Dyspareunia resident survival guide
|Dyspareunia Resident Survival Guide Microchapters|
Dyspareunia is recurrent or persistent pain with sexual activity that causes marked distress or interpersonal conflict. It can affect men but more common among women. It can be due to psychological factors, physical factors, or combined factors among both males and females. Dyspareunia and vaginismus have been grouped as genito-pelvic pain/penetration disorder in DSM-5. This is defined as persistent or recurrent difficulty in vaginal penetration, marked pelvic or vulvovaginal pain during or while attempting penetration, fear or anxiety about pain before, during, or after penetration, and tightening or tensing of the pelvic floor muscles when penetration is attempted.. It may be classified into two types among women that include superficial and deep dyspareunia. Causes are divided into three groups according to onset and frequency. Onset can be divided primary or secondary. Primary causes often include psychological issues. Based on the frequency, dyspareunia can be persistent, and possibly due to physical or psychological factors, or conditional dyspareunia. Abdomino-pelvic disorders such as endometriosis, imperforate hymen, vaginal septum, vulvar and vaginal infections, lichen sclerosis, prolapse, trauma, or vaginal dryness can cause dyspareunia. It may also be caused by gastrointestinal disorders and scarring from previous pelvic surgery. Male dyspareunia is divided into broad categories based on the underlying causes, and ranges from anatomic anomalies to psychosocial problems. Male dyspareunia can be divided into four broad categories: Isolated painful ejaculation, Chronic prostatitis/chronic pelvic pain, medical causes, and psychological causes. The management is based on identifying the underlying cause. Treatment ranges from psychosexual therapy, medications or surgery. Multimodal sex therapy, consisting of individual and couples therapy and other interventions such as cognitive–behavior techniques, is an important part of the multidisciplinary approach to these disorders.
- Superficial dyspareunia: Occurs in or around the vaginal entrance, and is characterized by initial discomfort in initial or attempted penetration of the vaginal introitus. Causes include:
- Vaginismus, infections (such as HSV and candidiasis), trauma, vaginal septum, or organic vulvodynia due to infection, or vestibulitis, prolapse, lichen sclerosis, vaginal infections, and imperforate hymen.
- Scarring due to previous pelvic surgery, episiotomy, and perineorraphy, or urological causes such as cystitis, interstitial cystitis, or urethritis can cause dyspareunia as well.
- Deep dyspareunia is caused by pelvic thrusting during intercourse. The causes are divided into three groups according to the onset and frequency.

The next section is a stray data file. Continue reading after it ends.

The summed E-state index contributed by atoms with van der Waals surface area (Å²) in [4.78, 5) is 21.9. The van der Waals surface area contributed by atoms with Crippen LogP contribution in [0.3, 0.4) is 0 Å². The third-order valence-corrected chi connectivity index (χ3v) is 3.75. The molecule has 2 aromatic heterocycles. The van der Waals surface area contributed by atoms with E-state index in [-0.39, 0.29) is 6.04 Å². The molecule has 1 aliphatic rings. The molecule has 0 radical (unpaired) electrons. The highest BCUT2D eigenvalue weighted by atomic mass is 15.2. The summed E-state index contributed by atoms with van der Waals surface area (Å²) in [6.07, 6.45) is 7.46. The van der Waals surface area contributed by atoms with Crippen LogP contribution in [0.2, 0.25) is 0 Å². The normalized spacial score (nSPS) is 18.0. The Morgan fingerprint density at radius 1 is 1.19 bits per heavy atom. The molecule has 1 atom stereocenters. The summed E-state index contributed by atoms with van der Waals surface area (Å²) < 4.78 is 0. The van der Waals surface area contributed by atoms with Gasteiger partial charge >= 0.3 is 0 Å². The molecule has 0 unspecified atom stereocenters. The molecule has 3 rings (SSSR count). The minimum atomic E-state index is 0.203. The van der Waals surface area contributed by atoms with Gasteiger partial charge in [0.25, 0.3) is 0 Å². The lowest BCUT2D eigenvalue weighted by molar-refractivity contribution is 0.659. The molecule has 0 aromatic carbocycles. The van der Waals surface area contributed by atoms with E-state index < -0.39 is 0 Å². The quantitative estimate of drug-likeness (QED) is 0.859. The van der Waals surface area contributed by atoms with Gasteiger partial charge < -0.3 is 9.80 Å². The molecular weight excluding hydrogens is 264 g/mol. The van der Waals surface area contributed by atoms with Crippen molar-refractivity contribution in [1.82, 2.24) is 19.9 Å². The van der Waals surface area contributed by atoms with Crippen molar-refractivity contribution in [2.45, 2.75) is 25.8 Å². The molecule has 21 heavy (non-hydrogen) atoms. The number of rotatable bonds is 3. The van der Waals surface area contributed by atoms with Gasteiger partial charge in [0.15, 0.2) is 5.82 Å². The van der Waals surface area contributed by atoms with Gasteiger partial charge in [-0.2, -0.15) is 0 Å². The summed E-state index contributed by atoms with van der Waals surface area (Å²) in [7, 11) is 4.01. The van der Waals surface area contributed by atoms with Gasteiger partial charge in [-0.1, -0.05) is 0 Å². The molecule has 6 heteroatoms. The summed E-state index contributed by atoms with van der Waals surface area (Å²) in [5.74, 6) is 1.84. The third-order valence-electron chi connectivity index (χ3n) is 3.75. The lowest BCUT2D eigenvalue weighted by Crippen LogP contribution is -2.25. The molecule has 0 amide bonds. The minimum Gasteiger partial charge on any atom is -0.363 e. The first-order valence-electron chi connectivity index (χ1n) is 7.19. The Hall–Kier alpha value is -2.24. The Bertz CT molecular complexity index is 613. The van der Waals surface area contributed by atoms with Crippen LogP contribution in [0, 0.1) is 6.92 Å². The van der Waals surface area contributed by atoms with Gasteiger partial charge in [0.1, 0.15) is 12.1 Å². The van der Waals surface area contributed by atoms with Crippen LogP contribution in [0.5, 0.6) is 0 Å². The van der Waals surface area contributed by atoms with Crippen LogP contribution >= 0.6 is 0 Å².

- Based on the onset:
- Primary (onset with the first sexual experience): Psychological, such as sexual abuse during childhood, feeling of guilt or shame toward sex, fear of intercourse, or painful first intercourse.
- Secondary: Begins after a painless previous sexual activity. Causes include pelvic inflammatory disease, vaginal dryness in perimenopause and menopause.
- Based on the frequency:
Causes of dyspareunia in males
- The causes of male dyspareunia can be classified into four broad categories:
Dyspareunia in Female
|Assessment of dyspareunia in female|
History and physical exam
❑ Ask about the pain characteristics:
❑ Ask about associated vulvovaginal symptoms:
❑ Take musculoskeletal history:
❑Obtain sexual hsitory:
❑ Obtain psychological history:
❑ Inquire about any history of abuse:
❑ Physical exam:
❑ Evaluation of external musculoskeletal:
❑ external visual and sensory examination
❑ Work up:
❑ If history is suggestive, perform:
❑ Vulvar or vaginal biopsy for dermatological problems, malignancy
❑ Endometrial conditions:
❑ Gynaecological conditions:
❑ Pelvic disorders::
❑ Dermatological problems:
Systemic disorders/Comorbid conditions/Medications
❑ Sjögren's syndrome
❑ Systemic sclerosis
❑ Vulvar Crohn's disease
❑ Inflammatory bowel disease
❑ Irritable bowel syndrome
❑ Parkinson's disease
❑ Peripheral neurpathies
❑ Behçet's syndrome
Dyspareunia in Male
|Assessment of dyspareunia in male|
History and physical exam
Ask about Pain Characteristics:
❑ Tight foreskin (Phimosis)
❑ Growths, cysts, warts, and lumps in the penis
❑ little tears in the foreskin
❑ Peyronie's disease
❑ Thrush or male []candidiasis
❑ Sexually transmitted infections ( STIs) including herpes
❑ Skin irritation caused by an allergic reaction to a particular brand of condom or spermicide
❑ Sharp pain during penetration can be caused by threads of an intrauterine contraceptive device (for birth control) that protrude from the woman’s cervix
❑Isolated painful ejaculation due to:
❑ Several dermatologic conditions of the penis such as:
|Treatment of dyspareunia:|
❑ Surgery is performed as a last resort when all conservative and medical management options have failed or when surgery is indicated in situations such as:
- Use of a water-based lubricant with intercourse.
- Women with chronic dyspareunia who feel that the pain is having a significant impact on libido or psychosexual self-image should be referred for counseling.
- Multimodal sex therapy, consisting of individual and couples therapy and other interventions such as cognitive–behavior techniques, is an important part of the multidisciplinary approach to these disorders.
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